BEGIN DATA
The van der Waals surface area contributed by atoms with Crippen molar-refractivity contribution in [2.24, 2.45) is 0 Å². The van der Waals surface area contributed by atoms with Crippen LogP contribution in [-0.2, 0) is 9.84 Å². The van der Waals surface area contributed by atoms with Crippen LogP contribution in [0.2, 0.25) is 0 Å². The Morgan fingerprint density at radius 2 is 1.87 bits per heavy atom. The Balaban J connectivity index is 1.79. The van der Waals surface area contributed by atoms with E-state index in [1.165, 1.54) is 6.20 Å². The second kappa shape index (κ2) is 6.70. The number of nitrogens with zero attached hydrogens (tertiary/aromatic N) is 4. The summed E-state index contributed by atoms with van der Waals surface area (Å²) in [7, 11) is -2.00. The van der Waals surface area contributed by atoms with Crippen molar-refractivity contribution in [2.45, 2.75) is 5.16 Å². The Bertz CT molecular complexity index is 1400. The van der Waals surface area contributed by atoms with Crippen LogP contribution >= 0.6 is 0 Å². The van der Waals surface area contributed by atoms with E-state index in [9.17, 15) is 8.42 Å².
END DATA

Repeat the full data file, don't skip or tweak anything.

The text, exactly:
The van der Waals surface area contributed by atoms with Crippen molar-refractivity contribution in [2.24, 2.45) is 0 Å². The van der Waals surface area contributed by atoms with Crippen LogP contribution in [-0.2, 0) is 9.84 Å². The van der Waals surface area contributed by atoms with Crippen LogP contribution in [0.2, 0.25) is 0 Å². The Morgan fingerprint density at radius 2 is 1.87 bits per heavy atom. The Balaban J connectivity index is 1.79. The van der Waals surface area contributed by atoms with E-state index in [1.165, 1.54) is 6.20 Å². The second kappa shape index (κ2) is 6.70. The number of nitrogens with zero attached hydrogens (tertiary/aromatic N) is 4. The summed E-state index contributed by atoms with van der Waals surface area (Å²) in [7, 11) is -2.00. The van der Waals surface area contributed by atoms with Crippen molar-refractivity contribution in [2.45, 2.75) is 5.16 Å². The Bertz CT molecular complexity index is 1400. The van der Waals surface area contributed by atoms with Crippen LogP contribution >= 0.6 is 0 Å². The van der Waals surface area contributed by atoms with E-state index in [9.17, 15) is 8.42 Å².